the drop in volume of the drop in prices. now the oil company is asking for its foreign partners to pay for to blend that heavy crude, these partners are not willing to do that. it is going downhill and the social outlook is also looking bleak. the question there is whether social turmoil can actually cause production to fall or be disrupted as was the case in 2002, 2003. my view is capacity is down more than i have been at the time but the outlook and capacity looks very dismal. >> thank you for your comment. this discussion about iran is so
evolving. as a representative from the state that has enormous potential, we will as the country tell iran, go ahead, produce more while at the same time we are going to continue locking up our potential for further oil exploration and production. whether it is a potential for on land or offshore. so, know that this will be a year where you will continue to hear me not complaining, but being very discouraged and really quite angry at the way we have chosen to advance a policy when it comes to greater reliance on people, nations that have not been good actors, and
yet continuing sanctions on ourselves which is what we are doing was certainly alaska production. >> thank you madame chair. i want to thank all the witnesses. when i think of your collective wisdom here of covering energy markets over your careers, so they must be an interesting time to have your expertise ask for. we are on a roller coaster of swords, so i'm so i'm sure it has been very interesting. i come from a hydro- states where cheap electricity has rebuilt our economy over, and over, and over again. so i appreciate, it's not without some environmental costs but efficiency which i think is
in the context of where we are, efficiency in every business model, efficiency is going to continue to drive the energy sector as well. that's why so many people are interested in distributive generation because it automatically cuts out big part of costs. i wanted to ask about the significant shift of generating cost comparison between renewable energy apostle fuels, so can you talk about how you see these trends moving forward? whether they will continue to compete based on price, how do you see solar and battery technology in their trajectories in continuing to lower cost? >> thank you for that question.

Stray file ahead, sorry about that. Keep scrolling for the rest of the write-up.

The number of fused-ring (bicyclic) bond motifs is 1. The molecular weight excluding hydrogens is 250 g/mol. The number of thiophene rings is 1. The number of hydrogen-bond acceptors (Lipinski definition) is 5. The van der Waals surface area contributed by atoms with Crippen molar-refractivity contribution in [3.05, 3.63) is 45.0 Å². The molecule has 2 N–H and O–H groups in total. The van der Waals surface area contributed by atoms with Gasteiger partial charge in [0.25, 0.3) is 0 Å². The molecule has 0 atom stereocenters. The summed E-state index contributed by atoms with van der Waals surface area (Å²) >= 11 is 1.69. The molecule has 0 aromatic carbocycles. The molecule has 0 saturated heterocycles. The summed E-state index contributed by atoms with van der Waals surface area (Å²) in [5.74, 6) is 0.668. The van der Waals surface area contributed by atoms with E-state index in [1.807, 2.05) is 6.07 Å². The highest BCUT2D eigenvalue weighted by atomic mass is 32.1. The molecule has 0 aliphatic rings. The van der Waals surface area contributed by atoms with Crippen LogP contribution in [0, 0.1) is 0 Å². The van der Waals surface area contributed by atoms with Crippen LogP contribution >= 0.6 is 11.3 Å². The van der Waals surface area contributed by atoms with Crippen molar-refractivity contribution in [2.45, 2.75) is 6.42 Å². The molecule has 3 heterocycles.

the first thing to know about renewables is that they are increasingly cost competitive. they are not cost competitive everywhere. the playing field is growing every day. obviously, the place where they are competitive and we have excellent natural resources and/or very high income it prices so they can compete against -- so when most competitive is often center in the country in oklahoma, texas, also iowa and minnesota, elsewhere we have extraordinary wins. that combined with the fact that we seem bigger and more effective wind turbines that can scoop up more of the wind to generate more power is making wind up more power competitive
all the time. on the solar site price has been dropping quite rapidly. we don't see quite the same level of decline over the next three years although we do see declines longer-term. quite rightly when you are competing at the local level, solar can be the best position. in other words, electricity is priced at wholesale, and retail, retail is much higher. and inevitably solar can be much more competitive at a retail level, behind the meter because you just have to offset the price at the homeowner or business is pain the final price which includes a distribution cost of getting it there. those costs in the regions where this is taking place is expanding all of the time. i would say that looking